Remote Monitoring of the Infrastructure in Rural Alaska with LoRaWAN®

TheThings Network

The Things Network Global Team

Posted on 30-06-2023

In the vast and remote landscapes of Alaska, providing essential services like healthcare, clean water, and sanitation systems to rural communities is a complex challenge. The Alaska Native Tribal Health Consortium (ANTHC) has been at the forefront of addressing this challenge by leveraging innovative technologies like LoRaWAN (Long Range Wide Area Network) for remote monitoring. LoRaWAN technology, with its long-range capabilities and low power consumption, has proven to be invaluable in improving the efficiency, reliability, and cost-effectiveness of remote monitoring systems in Alaska's unique environment.

ANTHC’s Rural Energy Group, in partnership with communities, focuses on implementing energy-efficient and renewable energy projects to reduce energy costs for rural Alaskans. LoRaWAN-based remote monitoring systems play a crucial role in achieving these goals. By continuously monitoring facilities and providing real-time data, these systems help prevent system failures and enable remote maintenance workers (RMWs) to address issues promptly. As a result, energy costs are optimized, and expensive repairs or infrastructure damage can be avoided, saving communities significant expenses.

In remote locations like Akiak, on the Kuskokwim River, where the community's water systems vary from fully piped to haul systems, LoRaWAN-enabled remote monitoring provides valuable insights into the functioning of critical infrastructure. Sensors installed throughout the water treatment plants and distribution networks collect real-time data on parameters such as temperature, pressure, and flow rates. Operators can set normal operating ranges for these sensors, allowing them to receive alerts when anomalies occur, such as freezing temperatures that may lead to pipe bursts. With early detection and intervention, catastrophic failures can be averted, ensuring the uninterrupted supply of clean water.

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How LoRaWAN brings value to this project:

Saving time and resources with remote maintenance: By leveraging remote monitoring systems, RMWs can access real-time data and remotely troubleshoot issues. This capability eliminates the need for extensive travel and reduces response times, ultimately saving valuable time and resources.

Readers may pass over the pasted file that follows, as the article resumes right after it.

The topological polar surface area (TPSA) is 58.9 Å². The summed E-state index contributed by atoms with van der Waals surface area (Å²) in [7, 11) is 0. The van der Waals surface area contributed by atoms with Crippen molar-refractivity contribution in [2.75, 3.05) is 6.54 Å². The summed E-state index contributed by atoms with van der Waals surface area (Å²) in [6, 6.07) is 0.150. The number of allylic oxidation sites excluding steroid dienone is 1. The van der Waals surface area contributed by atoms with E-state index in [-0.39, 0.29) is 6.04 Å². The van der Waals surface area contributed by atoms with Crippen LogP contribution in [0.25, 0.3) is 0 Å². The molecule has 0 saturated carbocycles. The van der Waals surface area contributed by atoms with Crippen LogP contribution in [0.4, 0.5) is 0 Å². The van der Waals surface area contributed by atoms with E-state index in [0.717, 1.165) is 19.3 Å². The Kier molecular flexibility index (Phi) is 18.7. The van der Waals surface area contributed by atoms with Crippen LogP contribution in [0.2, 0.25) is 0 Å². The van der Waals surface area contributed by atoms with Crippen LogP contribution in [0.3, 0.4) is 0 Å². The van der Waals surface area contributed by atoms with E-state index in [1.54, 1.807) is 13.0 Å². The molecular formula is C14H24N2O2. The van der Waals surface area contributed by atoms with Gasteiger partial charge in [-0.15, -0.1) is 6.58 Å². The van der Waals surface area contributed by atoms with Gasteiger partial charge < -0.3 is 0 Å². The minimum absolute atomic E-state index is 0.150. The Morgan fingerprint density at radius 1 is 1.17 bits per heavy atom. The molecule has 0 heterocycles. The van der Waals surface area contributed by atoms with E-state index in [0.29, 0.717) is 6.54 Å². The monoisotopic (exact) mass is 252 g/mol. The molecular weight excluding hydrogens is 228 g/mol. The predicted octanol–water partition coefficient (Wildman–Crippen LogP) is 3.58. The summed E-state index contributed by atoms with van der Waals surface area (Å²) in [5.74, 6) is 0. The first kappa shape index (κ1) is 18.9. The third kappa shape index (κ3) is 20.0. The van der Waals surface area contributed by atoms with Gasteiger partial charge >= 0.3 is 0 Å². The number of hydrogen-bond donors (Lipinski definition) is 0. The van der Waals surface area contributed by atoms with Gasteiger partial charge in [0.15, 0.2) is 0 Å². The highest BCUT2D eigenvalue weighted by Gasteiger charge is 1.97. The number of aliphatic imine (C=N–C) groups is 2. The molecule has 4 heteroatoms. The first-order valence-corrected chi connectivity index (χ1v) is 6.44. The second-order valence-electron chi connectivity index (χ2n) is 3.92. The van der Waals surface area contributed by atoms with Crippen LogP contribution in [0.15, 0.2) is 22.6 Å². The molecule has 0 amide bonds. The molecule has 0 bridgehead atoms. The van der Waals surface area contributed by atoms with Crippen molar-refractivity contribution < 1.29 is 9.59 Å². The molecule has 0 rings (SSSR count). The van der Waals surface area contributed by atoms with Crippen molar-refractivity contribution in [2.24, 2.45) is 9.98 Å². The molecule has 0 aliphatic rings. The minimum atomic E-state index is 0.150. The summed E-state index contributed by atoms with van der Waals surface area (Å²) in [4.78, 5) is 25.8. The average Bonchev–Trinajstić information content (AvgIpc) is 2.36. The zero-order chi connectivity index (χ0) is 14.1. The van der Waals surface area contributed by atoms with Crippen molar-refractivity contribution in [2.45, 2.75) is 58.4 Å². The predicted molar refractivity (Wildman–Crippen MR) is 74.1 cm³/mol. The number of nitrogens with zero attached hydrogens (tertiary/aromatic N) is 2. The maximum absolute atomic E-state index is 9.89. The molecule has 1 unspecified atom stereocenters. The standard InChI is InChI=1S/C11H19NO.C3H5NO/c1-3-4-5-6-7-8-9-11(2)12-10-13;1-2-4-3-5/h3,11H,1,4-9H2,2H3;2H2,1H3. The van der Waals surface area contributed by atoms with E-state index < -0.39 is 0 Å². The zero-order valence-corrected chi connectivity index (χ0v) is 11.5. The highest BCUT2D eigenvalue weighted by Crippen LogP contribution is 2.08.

Accessible monitoring and prompt alerts: RMWs receive instant notifications when any sudden problem arises, enabling them to investigate and address the issue promptly.

Energy efficiency: The high energy costs in Alaska, where one kilowatt hour of electricity can cost over a dollar, makes energy conservation a priority. Remote monitoring systems help track fuel and electricity usage, providing valuable data to identify energy-saving solutions.

The technology

To implement the solution, ANTHC uses Ellenex PDT2-L pressure transmitters, Elsys’ ELT Lite and ELT2 sensors, Spire EF-40 BTU meters for retrofit cases and Spire T-MAG meters for new water plant or clean energy installations. Dragino LPS8 gateways are used where there is internet available, and Cloudgate Micro CM0125 with a SIM card is used in places with no internet, but with cell coverage.

ANTHC uses The Things Stack to transmit the sensor data. The Things Stack LoRaWAN Network Server enhances the accessibility and convenience of remote monitoring. With its user-friendly interface, operators can easily monitor remote systems through publicly accessible web pages and receive real-time alerts via mobile devices.

Through the implementation of these systems, ANTHC has saved millions of dollars in avoided catastrophic failures and protected valuable water and sewer infrastructure. Remote monitoring not only ensures the provision of clean and efficient services but also contributes to ANTHC’s vision of making Alaska Native people the healthiest in the world.

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Watch the video about how Alaska Native Tribal Health Consortium works to improve the health of the people we serve by partnering with communities to support water and sewer systems in rural Alaska: